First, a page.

In lieu of an abstract, here is a brief excerpt of the content:

Reviewed by:
  • Science Museums in Transition: Cultures of Display in Nineteenth-Century Britain and America ed. by Carin Berkowitz and Bernard Lightman
  • Matthew White
Science Museums in Transition: Cultures of Display in Nineteenth-Century Britain and America edited by Carin Berkowitz and Bernard Lightman. Pittsburgh: University of Pittsburgh Press, 2017. ix + 375 pp.; illustrations, notes, bibliography, index; clothbound, $45.00; eBook, $34.99.

The history of museums has enjoyed amazing growth in the last few years. To cite one milestone, the Museum History Journal is celebrating its tenth anniversary this [End Page 216] year. Science Museums in Transition: Cultures of Display in Nineteenth-Century Britain and America is an excellent addition in this literature that will likely, and sadly, be read mostly by historians of science and science museums. It deserves a wider audience. It speaks to current trends in the historiography of popular science as "knowledge in transition" and "science as spectacle" but it is also an excellent gateway work for anyone interested in beginning to understand how science museums existed alongside other types of museums and entertainments during the nineteenth century in Britain and the United States. Although it speaks almost exclusively about science museums, the struggles and issues involved will be instantly appreciated both by scholars in other fields and museum professionals in the twenty-first century.

This edited volume is the result of a conference held at the Chemical Heritage Foundation in May 2015 on "Curators, Popularizers, and Showmen: Science in Nineteenth-Century Anglo-American Exhibitions and Museums." That conference, and this volume, focused on important questions concerning the definitions of museums, collections, exhibitions, education, audience, authority, and other issues important to scientific knowledge and practice in institutions that broadly could be interpreted as being museums. The collection attempts to look at science museums, in all their diverse and messy glory, as institutions of display and performance imbedded in their cultural, political, social, and economic settings. By emphasizing display instead of collections, the authors find a continuum between the various entertainments and displays of the nineteenth century, including science museums, as well as a recognizable evolution from the museum as forum early in the century to the museum as temple by the end of the era.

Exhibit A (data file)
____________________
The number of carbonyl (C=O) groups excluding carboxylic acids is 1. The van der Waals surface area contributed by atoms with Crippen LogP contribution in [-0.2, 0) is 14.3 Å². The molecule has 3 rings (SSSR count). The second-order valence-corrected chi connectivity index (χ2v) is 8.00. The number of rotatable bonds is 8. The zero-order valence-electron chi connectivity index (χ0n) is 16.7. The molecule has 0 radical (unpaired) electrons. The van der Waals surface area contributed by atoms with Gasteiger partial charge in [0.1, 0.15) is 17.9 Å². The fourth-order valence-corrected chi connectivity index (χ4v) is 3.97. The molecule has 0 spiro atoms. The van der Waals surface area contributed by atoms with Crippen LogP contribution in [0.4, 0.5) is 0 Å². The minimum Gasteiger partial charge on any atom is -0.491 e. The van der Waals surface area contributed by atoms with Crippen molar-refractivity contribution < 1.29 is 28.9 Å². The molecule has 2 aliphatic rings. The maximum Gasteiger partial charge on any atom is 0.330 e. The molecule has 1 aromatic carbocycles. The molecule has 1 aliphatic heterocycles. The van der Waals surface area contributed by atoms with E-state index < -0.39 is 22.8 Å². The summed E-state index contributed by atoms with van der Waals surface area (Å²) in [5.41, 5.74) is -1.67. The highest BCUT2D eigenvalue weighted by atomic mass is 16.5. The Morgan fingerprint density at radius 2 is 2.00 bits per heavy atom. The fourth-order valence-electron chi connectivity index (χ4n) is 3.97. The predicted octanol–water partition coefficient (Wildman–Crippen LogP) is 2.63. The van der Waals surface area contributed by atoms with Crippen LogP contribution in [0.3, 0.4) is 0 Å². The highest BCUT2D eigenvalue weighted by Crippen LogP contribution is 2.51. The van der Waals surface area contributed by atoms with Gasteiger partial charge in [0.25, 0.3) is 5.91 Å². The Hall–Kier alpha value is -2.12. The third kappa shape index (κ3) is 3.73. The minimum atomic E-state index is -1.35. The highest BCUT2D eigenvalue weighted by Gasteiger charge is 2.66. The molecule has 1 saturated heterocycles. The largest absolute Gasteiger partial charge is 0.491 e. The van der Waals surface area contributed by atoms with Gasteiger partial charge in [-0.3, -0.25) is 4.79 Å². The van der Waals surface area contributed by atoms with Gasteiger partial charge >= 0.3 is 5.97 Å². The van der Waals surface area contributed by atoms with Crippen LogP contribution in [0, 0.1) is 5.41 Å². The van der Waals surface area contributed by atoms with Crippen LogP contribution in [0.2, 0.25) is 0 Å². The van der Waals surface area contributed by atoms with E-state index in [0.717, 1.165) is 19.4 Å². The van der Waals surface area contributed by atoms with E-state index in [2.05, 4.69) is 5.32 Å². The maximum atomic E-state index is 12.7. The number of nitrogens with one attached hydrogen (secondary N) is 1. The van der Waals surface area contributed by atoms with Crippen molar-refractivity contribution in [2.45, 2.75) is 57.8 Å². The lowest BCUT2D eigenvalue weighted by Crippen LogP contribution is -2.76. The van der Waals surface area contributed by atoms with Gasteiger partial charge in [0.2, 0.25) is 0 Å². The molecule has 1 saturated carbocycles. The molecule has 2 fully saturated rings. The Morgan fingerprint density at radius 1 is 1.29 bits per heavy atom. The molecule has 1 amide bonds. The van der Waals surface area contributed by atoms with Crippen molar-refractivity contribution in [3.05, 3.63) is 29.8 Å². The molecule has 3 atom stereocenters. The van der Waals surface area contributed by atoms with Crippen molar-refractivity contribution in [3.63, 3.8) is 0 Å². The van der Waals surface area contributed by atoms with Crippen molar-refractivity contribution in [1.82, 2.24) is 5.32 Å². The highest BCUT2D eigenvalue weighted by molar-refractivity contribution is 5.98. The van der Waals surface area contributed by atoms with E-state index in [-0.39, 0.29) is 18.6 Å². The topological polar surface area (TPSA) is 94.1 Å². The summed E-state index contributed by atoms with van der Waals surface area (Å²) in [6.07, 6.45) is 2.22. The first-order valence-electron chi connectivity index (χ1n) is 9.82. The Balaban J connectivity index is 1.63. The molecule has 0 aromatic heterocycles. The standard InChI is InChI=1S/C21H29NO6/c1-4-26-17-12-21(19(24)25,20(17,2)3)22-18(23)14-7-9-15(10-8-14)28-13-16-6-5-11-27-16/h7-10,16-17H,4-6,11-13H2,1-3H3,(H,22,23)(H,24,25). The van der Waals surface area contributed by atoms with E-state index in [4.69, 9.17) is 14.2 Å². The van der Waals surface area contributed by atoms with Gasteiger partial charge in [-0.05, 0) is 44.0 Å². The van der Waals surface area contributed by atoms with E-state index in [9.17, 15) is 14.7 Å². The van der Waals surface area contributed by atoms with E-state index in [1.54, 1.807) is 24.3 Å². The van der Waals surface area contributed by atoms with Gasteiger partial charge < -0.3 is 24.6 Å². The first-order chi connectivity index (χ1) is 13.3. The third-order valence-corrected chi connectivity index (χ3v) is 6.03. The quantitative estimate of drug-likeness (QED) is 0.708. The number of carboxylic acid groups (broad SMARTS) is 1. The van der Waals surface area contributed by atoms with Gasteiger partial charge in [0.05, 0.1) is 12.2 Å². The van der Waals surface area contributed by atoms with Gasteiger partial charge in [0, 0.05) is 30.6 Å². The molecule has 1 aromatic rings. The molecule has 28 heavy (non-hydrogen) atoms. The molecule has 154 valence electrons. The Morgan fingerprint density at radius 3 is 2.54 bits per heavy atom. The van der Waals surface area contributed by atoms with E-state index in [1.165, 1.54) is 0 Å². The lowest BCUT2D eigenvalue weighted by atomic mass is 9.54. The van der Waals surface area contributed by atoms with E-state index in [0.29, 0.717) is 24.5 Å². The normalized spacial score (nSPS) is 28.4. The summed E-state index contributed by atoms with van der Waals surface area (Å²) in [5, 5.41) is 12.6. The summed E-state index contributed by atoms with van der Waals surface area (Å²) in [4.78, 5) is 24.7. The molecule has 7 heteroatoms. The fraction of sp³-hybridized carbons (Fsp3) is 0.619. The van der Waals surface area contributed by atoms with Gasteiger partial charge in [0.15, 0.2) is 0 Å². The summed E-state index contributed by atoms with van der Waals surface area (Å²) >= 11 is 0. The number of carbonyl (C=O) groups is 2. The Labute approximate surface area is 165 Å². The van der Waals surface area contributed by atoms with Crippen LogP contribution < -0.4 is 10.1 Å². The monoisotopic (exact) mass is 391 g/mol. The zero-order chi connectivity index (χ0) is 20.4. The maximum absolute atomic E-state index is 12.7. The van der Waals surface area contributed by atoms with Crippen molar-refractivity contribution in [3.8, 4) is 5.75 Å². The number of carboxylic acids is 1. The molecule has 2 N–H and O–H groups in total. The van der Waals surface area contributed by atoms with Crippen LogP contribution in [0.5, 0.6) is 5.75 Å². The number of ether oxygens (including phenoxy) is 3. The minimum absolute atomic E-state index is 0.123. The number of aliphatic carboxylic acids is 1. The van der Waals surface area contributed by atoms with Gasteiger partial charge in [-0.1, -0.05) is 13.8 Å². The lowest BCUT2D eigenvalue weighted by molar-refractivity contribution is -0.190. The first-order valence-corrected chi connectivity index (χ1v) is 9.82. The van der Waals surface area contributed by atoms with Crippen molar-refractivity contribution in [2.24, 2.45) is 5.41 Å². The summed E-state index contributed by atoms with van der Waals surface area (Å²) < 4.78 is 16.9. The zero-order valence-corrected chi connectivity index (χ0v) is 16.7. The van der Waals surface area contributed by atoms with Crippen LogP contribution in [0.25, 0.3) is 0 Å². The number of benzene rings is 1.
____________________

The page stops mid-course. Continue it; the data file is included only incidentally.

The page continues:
This volume presents stories and analysis of a wide variety of institutions on either side of the Atlantic. It's a cornucopia of dime museums and academic museums, panoramas, scientific demonstrations and lectures, botanical gardens, dramatic presentations, humbugs and fakes, and mechanic's institutes. All of the essays are solid works of scholarship, but not all seem to support the editor's stated goals of "treating museums as permanent exhibitions" to find "connections to other forms of display and entertainment simultaneously, making them much more than the history of stately buildings calling themselves museums with their purposeful scientific holdings" (1). The opening sections accomplish this goal admirably. Bernard Lightman's essay in the opening section on the Colosseum in Regent's Park London argues that although the institution exhibited scientific displays, those displays competed with art and other displays as well as mere entertainments. Katherine Pandora's essay, "The Permissive Precincts of Barnum's and Goodrich's Museums of Miscellaneity," considers the dime museum impresario P.T. Barnum and Samuel Griswold Goodrich, author of popular science books for the young. The analysis offered by each author should resonate with many modern museum professionals. Lightman's essay illustrates an institution where scientifically "serious" displays and demonstrations competed with more popular exhibitions. Pandora more explicitly connects with modern vocabulary when she cites [End Page 217] the work of Barnum as illustrative of the concept of museum as forum. Pandora notes that museums during this period, especially popular museums like Barnum's, were sites where truth and knowledge were negotiated and popular authority was not only valued, but necessary. Ultimately, as later essays in this volume show, museums would succumb to the ideal of museum as temple, where knowledge is passed on from the elite to a passive public. These two essays provide an excellent opening to this collection and its promise of a different perspective on the history of science museums.

Likewise, the section entitled "The Scientist-Showman" gives the modern museum...


Additional Information

Print ISSN
pp. 216-218
Launched on MUSE
Open Access
Back To Top

This website uses cookies to ensure you get the best experience on our website. Without cookies your experience may not be seamless.